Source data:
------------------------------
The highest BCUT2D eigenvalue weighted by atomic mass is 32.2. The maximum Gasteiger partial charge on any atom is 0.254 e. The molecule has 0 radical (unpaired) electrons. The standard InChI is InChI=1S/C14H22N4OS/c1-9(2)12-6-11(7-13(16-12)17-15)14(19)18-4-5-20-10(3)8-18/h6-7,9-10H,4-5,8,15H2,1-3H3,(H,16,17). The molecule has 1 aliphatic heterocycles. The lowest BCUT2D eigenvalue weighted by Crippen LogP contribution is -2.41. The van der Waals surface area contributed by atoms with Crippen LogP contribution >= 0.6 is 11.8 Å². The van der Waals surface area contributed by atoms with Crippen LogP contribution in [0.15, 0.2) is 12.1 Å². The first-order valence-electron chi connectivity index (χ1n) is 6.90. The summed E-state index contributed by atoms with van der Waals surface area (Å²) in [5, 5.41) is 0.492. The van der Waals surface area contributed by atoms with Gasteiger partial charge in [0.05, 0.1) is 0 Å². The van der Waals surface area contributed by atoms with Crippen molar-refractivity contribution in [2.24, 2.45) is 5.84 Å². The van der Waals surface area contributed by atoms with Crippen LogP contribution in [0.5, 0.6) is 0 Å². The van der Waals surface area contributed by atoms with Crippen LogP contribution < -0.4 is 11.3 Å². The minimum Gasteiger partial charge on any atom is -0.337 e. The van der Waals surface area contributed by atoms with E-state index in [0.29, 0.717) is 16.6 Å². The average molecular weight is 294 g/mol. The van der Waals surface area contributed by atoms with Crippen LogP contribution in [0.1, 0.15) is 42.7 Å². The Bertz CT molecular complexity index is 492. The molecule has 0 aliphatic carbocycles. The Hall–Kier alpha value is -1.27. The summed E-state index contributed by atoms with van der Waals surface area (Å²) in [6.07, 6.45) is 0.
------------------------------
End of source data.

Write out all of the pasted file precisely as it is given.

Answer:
The highest BCUT2D eigenvalue weighted by atomic mass is 32.2. The maximum Gasteiger partial charge on any atom is 0.254 e. The molecule has 0 radical (unpaired) electrons. The standard InChI is InChI=1S/C14H22N4OS/c1-9(2)12-6-11(7-13(16-12)17-15)14(19)18-4-5-20-10(3)8-18/h6-7,9-10H,4-5,8,15H2,1-3H3,(H,16,17). The molecule has 1 aliphatic heterocycles. The lowest BCUT2D eigenvalue weighted by Crippen LogP contribution is -2.41. The van der Waals surface area contributed by atoms with Crippen LogP contribution >= 0.6 is 11.8 Å². The van der Waals surface area contributed by atoms with Crippen LogP contribution in [0.15, 0.2) is 12.1 Å². The first-order valence-electron chi connectivity index (χ1n) is 6.90. The summed E-state index contributed by atoms with van der Waals surface area (Å²) in [5, 5.41) is 0.492. The van der Waals surface area contributed by atoms with Gasteiger partial charge in [0.05, 0.1) is 0 Å². The van der Waals surface area contributed by atoms with Crippen molar-refractivity contribution in [2.24, 2.45) is 5.84 Å². The van der Waals surface area contributed by atoms with Crippen LogP contribution in [0.5, 0.6) is 0 Å². The van der Waals surface area contributed by atoms with Crippen LogP contribution < -0.4 is 11.3 Å². The minimum Gasteiger partial charge on any atom is -0.337 e. The van der Waals surface area contributed by atoms with E-state index in [0.29, 0.717) is 16.6 Å². The average molecular weight is 294 g/mol. The van der Waals surface area contributed by atoms with Crippen LogP contribution in [0.1, 0.15) is 42.7 Å². The Bertz CT molecular complexity index is 492. The molecule has 0 aliphatic carbocycles. The Hall–Kier alpha value is -1.27. The summed E-state index contributed by atoms with van der Waals surface area (Å²) in [6.07, 6.45) is 0.